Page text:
I urge you guys to search youtube for the Dee Snider interview with Strombo on CBC's 'The Hour'... He makes it clear there that he is neither Republican nor Democrat and says plainly that to vote along party lines is to be an idiot and that he simply votes on the issues and always has. Seriously, save your disappointment for the celebrities who've earned it, you'll have no problem picking one.

PS - as I recall the woman Eddie Vedder married (I think her name was Beth...?) was his high-school sweetheart, regardless of her figure.

Ted Striphas said...

Yahenda,

Thanks for leaving your comment and for including the link to YouTube. Snider's comments about not voting blindly along party lines are intriguing and astute. Still, it seems clear that he tends to support Republican candidates and issues more than democratic ones.

As for Eddie Vedder, he and Beth Liebling divorced in 2000, and he is now married to model Jill McCormick.

Finally, the issue at stake for me isn't so much disappointment per se as it is the social roles that celebrities like Dee, Eddie, and others play in US/global culture, and the way in which their celebrity images play in (and out) of political process.

Judge Fudge said...

Wait...You mean to tell me that you're a progressive living in Indiana? How have my right-thinking Hoosier buddies not exiled you to Illinois yet? I'm teasing, of course.

I'm a Republican who was attracted to the party during my teen years because of their limited government, don't tread on me philosophy. George W. has pretty much sold out our party and shot those ideas to hell to appeal to the extreme religious creeps in the party. However, before it was hijacked, the GOP's philosophy worked well with what Dee Snider was fighting against in the 1980's: Less government intrusion and more freedom. I wish more people in the party still thought like Dee Snider, and I. I guess we're what P.J. O'Rourke calls the "Republican Party Reptiles."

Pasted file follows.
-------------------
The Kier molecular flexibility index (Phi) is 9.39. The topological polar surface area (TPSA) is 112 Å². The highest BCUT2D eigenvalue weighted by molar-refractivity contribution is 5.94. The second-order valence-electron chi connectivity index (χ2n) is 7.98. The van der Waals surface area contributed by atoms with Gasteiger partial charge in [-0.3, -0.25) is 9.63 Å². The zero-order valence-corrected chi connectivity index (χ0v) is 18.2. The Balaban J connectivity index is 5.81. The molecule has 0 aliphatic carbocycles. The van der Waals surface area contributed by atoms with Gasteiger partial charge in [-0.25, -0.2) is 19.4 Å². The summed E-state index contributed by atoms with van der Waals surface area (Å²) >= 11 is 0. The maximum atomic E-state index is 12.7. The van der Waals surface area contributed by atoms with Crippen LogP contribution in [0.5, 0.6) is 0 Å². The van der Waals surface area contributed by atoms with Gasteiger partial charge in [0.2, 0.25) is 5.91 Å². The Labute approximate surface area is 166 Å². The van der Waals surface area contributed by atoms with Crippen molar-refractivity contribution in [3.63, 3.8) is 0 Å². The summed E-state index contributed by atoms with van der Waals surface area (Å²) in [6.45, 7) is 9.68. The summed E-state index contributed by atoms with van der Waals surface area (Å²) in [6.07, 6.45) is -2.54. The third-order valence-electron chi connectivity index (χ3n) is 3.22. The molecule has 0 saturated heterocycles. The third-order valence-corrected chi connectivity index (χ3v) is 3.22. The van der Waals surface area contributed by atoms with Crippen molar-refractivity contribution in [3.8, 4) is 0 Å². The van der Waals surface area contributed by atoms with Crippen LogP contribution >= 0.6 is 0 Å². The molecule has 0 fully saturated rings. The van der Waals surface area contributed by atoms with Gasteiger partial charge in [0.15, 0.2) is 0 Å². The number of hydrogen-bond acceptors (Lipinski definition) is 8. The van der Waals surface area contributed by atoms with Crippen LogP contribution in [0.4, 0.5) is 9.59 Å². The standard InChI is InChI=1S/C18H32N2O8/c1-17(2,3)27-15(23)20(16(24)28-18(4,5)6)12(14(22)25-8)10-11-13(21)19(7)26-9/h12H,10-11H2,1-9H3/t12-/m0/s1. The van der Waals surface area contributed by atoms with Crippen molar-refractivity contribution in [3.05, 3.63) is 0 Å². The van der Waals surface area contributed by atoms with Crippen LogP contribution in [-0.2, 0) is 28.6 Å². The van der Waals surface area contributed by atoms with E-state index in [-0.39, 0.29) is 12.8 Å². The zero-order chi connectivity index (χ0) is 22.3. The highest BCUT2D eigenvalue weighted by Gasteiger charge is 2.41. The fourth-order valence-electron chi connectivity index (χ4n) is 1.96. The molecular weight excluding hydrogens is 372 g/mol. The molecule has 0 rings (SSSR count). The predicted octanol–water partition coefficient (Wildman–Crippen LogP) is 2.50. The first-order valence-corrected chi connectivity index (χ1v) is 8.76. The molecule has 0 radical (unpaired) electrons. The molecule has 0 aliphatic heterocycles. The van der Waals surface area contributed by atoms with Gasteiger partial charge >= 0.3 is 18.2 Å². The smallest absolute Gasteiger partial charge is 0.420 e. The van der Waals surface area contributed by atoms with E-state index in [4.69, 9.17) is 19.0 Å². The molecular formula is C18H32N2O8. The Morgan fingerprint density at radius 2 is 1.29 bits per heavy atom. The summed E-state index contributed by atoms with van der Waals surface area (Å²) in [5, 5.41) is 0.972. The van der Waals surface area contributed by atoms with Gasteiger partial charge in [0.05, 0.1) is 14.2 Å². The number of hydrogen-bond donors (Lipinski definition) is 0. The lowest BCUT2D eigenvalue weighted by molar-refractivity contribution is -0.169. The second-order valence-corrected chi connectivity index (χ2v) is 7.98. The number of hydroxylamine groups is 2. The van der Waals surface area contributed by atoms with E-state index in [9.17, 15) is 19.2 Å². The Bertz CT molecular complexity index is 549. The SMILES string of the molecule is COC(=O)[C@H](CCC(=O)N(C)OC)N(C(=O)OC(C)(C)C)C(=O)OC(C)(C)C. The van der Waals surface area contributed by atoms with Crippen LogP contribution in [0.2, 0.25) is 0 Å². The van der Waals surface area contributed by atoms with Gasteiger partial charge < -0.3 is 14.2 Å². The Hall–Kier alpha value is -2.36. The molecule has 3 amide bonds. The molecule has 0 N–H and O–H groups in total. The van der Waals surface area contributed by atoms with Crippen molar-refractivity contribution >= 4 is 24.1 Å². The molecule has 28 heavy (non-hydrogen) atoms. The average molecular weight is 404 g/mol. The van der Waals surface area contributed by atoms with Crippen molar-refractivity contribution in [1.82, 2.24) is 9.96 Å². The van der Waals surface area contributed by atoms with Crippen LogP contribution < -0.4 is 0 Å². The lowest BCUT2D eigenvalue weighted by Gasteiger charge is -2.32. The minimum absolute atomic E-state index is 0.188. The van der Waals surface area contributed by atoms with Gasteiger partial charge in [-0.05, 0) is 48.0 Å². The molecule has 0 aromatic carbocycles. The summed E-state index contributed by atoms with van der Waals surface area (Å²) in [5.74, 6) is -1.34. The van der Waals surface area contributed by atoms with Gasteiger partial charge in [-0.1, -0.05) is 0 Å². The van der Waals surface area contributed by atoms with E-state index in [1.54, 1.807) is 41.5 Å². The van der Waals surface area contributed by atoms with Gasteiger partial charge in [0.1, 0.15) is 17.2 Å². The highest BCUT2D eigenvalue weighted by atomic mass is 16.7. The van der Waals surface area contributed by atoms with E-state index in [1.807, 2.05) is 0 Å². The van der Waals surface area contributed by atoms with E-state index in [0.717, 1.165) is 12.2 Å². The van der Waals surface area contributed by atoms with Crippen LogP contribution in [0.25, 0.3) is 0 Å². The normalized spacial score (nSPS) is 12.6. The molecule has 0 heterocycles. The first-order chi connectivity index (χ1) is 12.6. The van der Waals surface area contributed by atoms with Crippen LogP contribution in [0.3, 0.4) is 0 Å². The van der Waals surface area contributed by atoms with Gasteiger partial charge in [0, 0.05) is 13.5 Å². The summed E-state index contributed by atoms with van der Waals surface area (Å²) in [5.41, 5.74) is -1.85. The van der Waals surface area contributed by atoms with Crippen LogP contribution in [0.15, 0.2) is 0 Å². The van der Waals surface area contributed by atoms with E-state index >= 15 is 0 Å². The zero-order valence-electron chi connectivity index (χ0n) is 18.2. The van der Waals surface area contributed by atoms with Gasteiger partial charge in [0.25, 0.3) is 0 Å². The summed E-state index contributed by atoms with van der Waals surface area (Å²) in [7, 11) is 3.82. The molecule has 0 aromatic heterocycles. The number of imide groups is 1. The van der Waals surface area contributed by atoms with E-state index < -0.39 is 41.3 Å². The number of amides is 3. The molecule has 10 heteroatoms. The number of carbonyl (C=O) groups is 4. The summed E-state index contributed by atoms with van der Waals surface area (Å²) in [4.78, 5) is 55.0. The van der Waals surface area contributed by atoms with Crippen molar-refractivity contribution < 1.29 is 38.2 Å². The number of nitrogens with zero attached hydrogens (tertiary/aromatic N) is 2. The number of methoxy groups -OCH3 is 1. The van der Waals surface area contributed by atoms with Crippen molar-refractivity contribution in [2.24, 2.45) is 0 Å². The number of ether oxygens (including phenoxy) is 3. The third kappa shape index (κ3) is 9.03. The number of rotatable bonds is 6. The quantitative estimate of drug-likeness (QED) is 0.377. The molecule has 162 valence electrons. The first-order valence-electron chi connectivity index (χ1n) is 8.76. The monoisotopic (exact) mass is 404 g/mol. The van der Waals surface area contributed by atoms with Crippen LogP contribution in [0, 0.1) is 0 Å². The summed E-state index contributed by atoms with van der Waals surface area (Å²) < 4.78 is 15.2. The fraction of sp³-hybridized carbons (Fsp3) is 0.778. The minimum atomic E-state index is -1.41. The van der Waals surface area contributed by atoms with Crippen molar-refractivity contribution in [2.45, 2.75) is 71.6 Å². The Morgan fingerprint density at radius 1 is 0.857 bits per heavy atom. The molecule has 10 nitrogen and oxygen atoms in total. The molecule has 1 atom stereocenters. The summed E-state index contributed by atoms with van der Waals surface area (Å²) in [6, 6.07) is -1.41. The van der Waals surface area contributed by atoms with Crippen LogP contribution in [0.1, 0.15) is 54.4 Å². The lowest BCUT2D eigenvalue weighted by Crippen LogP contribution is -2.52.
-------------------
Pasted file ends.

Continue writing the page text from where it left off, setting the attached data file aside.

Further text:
Anyway, that's my two cents. If you haven't been totally disillusioned by the fact that Dee would probably rather support Rudy than Hillary, you should pick up Twisted Christmas. It's the only Christmas album I can tolerate, and it proves that Dee and his buddies still rock.

Here's hoping that you and yours have a great Christmas!

The Judge

toxicdoc said...

Dear Judge Fudge (a candy aficionado?),
What a funny and smart post! First, I'm sure if you do have friends in Hoosier country, they'll tell you that the small city of Bloomington (where Striphas lives) doesn't count in the predominantly red state. Like Jesse Helms used to say about Chapel Hill/Carrboro in North Carolina, even good red states have college towns that vote blue (actually, his comments were less friendly--something about a fence and a zoo, I believe). I mean, the non-sell out musician, John Mellencamp--and his former supermodel-turned-rockstarwife--live here. (Talk about someone who can rock!)

Second, Bush II is a horrible president for many reasons, but he definitely is a horrible conservative, as you say. I can't believe the RAND Institute couldn't think up a better candidate who actually stood for smaller government (including ending corporate welfare, which RAND eloquently points out is a conservative issue). The Republican Senator of Indiana, Richard Lugar, actually is one of the most sound Republicans in Congress. He actually shows up to vote, first of all. He also takes seriously some of the most pressing issues of our times, including energy security, believes foreign diplomacy still matters, and more. Indiana gets a bad rap nationally, but I'd take Lugar over any Republican candidate for president running today. (Though I'll be voting blue, whoever that is, so that might not count for much.)

Hope you have a fun and food-filled Christmas and New Year too!